The DWP has recruited nearly 3,000 extra Jobcentre staff to help the growing number of unemployed get back to work, yet none have come from inside the Department, which itself faces job losses, Personnel Today has learned.
Last November, James Purnell, the work and pensions secretary, announced plans to recruit an extra 6,000 frontline workers to meet a surge in demand at the country’s Jobcentre Plus’, since the recession has taken hold. Purnell also halted plans to close 25 Jobcentres this year.
The past two months has seen DWP embark on a hiring blitz, recruiting 2,700 new staff for customer-facing job centres roles across the country.
Yet all of the staff recruited so far have come from outside the 104,000-strong Department. While this may be good news for the economy in the short-term as it has created jobs, early last year DWP announced it would need to axe some 12,000 workers by 2011 to make efficiency savings.
In an interview with Personnel Today, Chris Last, HR director at the DWP, said there could be some scope to move staff from roles that were no longer needed into frontline services.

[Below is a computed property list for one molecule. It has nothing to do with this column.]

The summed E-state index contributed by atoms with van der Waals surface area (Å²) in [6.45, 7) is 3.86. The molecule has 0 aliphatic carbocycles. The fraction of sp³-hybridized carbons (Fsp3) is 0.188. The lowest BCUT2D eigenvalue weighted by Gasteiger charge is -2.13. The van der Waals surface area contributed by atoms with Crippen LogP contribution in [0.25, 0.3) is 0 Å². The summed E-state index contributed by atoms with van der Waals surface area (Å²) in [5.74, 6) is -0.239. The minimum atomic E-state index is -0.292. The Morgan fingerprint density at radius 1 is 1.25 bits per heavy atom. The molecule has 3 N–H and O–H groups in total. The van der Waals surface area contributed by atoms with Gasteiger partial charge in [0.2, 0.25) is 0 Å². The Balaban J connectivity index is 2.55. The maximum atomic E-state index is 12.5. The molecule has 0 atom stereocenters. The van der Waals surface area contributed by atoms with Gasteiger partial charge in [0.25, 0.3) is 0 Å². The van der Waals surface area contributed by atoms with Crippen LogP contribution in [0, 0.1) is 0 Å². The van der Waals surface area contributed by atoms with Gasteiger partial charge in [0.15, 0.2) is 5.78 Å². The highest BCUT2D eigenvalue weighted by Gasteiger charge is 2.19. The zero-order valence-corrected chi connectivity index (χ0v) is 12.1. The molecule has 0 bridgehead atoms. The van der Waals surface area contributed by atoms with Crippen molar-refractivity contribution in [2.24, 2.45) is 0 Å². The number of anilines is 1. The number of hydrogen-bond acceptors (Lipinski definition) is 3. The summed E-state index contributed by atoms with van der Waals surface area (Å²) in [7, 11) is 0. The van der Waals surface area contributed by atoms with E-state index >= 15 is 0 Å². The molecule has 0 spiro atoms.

“What we can do, is where we make operational efficiencies [at the DWP] we can have more people working in the front line in the jobcentres and delivery centres,” Last said.
He did not know how many DWP staff could transfer to the front-line jobcentre roles immediately, or exactly when this could happen, and now there are only half of 6,000 new jobs left to fill.
“It will depend on how effectively and quickly we can make the operational delivery efficiencies in other parts of the business,” he said.
In February 2008, the DWP announced plans to cut 12,000 more jobs on top of the 30,000 redundancies already made since 2005.
Last said: “We will have to continue making efficiencies in the other parts of the business, I don’t know if that [will make up the] 12,000 or not because I don’t know what the growth in the front line is.”
Meanwhile, the DWP is preparing for a three-fold increase in the number of people expected to be jobless for more than 12 months this year.
In a letter to bidders for the government’s flagship £1.2bn welfare-to-work programme, officials admitted providers would have to revise their tenders for the contracts to cover as many as 300,000 long-term unemployed.
A spokesman at the DWP said: “Given the global economic downturn, it is important that we ask providers to plan for a range of eventualities – including worst case scenarios. We are determined to offer real help to find a job for people who have been out of work for longer, which is why we will continue to make sure the flexible New Deal works.”